• Wednesday, September 27, 2023

Interview with Shevlin Sebastian, Author of “The Stolen Necklace”

The core event is a necklace being stolen. Then, a series of incidents ruined a family's mental peace, financial stability, and reputation. That is why we decided on the title of 'The Stolen Necklace.
on Sep 15, 2023
Interview with Shevlin Sebastian, Author of “The Stolen Necklace” | Frontlist

Frontlist: The title "The Stolen Necklace" suggests a tangible object, but the book delves into deeper themes of justice, fairness, and the flaws in the legal system. How did you decide on this title, and what does it represent in the story?

Shevlin: The core event is a necklace being stolen. Then, a series of incidents ruined a family's mental peace, financial stability, and reputation. That is why we decided on the title of 'The Stolen Necklace.' 

Frontlist: The book highlights the struggles of individuals wrongfully accused by law enforcement. Can you elaborate on how Thajudheen's story resonates with a more prominent issue within the Indian legal system?

Shevlin: One of the more prominent issues within the legal system is the proliferation of false cases. In Chapter 11, I examined this phenomenon. VK Thajudheen, the subject of 'The Stolen Necklace,' was one of the luckier ones. He spent 54 days in jail. But others have spent 8,10, and 12 years in prison before the courts exonerated them. The police are under pressure to solve cases quickly. So they resort to using false claims to 'solve' the cases. But the problem with this strategy is that the guilty ones escape unscathed. 

Frontlist: Loneliness, uncertainty, and the erosion of humanity are depicted in Thajudheen's experiences in prison. How did you capture these emotions in your writing, and what effect did you aim to create in readers' minds?

Shevlin: I interacted closely and often with Thajudheen to get an idea of his thoughts, emotions, and feelings during that time. I felt the reader would better understand if Thajudheen revealed his innermost thoughts and emotional responses. I noted down all that he told me. I wanted the readers to understand the suffering of an innocent middle-class person who had never been to jail ever in his life before he was arrested. I wanted readers to feel empathy that the next time they read about a false case in the newspaper, they will understand precisely what the person went through. 

Frontlist: What challenges did you face while collaborating with Thajudheen to tell his story authentically? How did you ensure his perspective and emotions came through in the narrative?

Shevlin: Initially, Thajudheen was finding it difficult to remember every important event. But over a period, as he got into the habit of telling me about his experiences, fresh memories and moments appeared before his eyes. The practice of constantly telling me his memories resulted in his mind opening up and allowing him to access many memories buried in his unconscious mind.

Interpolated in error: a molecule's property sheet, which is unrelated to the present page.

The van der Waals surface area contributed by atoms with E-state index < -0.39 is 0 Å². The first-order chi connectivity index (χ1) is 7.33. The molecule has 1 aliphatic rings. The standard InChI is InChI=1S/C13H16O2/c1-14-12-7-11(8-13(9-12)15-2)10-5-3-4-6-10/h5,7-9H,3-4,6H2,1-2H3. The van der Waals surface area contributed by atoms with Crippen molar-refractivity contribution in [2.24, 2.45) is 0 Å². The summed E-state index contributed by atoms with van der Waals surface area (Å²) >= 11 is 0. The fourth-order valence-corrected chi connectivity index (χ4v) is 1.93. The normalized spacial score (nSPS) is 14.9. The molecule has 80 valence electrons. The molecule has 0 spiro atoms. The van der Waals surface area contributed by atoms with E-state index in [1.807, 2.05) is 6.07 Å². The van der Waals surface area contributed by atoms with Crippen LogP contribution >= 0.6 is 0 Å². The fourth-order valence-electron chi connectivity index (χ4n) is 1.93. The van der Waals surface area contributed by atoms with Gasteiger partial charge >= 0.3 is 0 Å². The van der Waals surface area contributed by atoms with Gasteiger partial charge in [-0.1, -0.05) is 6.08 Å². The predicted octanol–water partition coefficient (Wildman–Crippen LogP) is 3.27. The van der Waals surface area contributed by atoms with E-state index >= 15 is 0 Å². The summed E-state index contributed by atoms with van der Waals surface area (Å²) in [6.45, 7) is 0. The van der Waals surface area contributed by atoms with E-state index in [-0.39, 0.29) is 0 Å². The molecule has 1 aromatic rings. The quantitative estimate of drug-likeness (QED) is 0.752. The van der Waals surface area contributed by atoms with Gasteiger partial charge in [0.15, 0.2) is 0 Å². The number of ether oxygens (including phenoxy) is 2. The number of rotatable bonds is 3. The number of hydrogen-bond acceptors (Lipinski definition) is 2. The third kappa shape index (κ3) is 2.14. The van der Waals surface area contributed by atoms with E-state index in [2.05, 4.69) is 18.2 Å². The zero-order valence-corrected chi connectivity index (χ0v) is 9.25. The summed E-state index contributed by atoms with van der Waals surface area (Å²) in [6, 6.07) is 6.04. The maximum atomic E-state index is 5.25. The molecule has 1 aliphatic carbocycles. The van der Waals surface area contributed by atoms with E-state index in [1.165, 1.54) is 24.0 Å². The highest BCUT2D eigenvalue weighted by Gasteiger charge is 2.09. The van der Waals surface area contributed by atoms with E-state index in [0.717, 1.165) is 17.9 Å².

Frontlist: Your book exposes additional incidents of false arrests and the disparity between the pursuit of justice and the harsh misapplication of the law. How did you effectively gather the information and evidence to portray this systemic issue?

Shevlin: I did a lot of research on the Internet. I spoke to lawyers. And I combined the two and formed a narrative. 

Frontlist: The book discusses the lasting impact of wrongful convictions on innocent individuals. Could you elaborate on how you conveyed the emotional and psychological toll this ordeal takes on those who are falsely accused?

Shevlin: I spoke to Thajudheen in depth over many months so that I could have a perceptive understanding of what he went through. I was lucky that Thajudheen could recount the events chronologically. So, it brought clarity to the story.  

Frontlist: What key message do you hope readers will take away from "The Stolen Necklace"? How can awareness of wrongful convictions positively change the legal system?

Shevlin: I hope readers will realize that many false cases exist in India and abroad, too. So when a person is arrested, they should not immediately condemn him and think he is guilty. They should not ostracize him if they know him as a friend, colleague, or relative. It may be a false case. Only if a court convicts him can he be considered guilty. 

Frontlist: As the author of this impactful book, what are your thoughts on how individuals, communities, and institutions can work toward reforming the legal system and ensuring that justice is served fairly?

Shevlin: Once people become aware of wrongful arrests, they can influence civil society, the media, and politicians to bring out changes so that police officers are charged if they set up false cases. They should be penalized, suspended, or even sacked. That will provide a good deterrent for the filing of false cases. 

Frontlist: Reflecting on your journey of writing "The Stolen Necklace," what message or takeaway do you want readers to carry with them after finishing the book?

Shevlin: Bad luck can hit you at any time. Life is a series of random events. We think we are in control of life, but that is not the case. Life controls us. Anything can happen at any moment. You can only hope that a random event is good and not a tragedy. 

We should be more aware of what is happening in society. Too many times, we live in a self-contained bubble and do not have a social attitude. We are self-absorbed and selfish. I hope 'The Stolen Necklace' will make readers aware of the tragedies that are taking place in Indian society with alarming regularity. 

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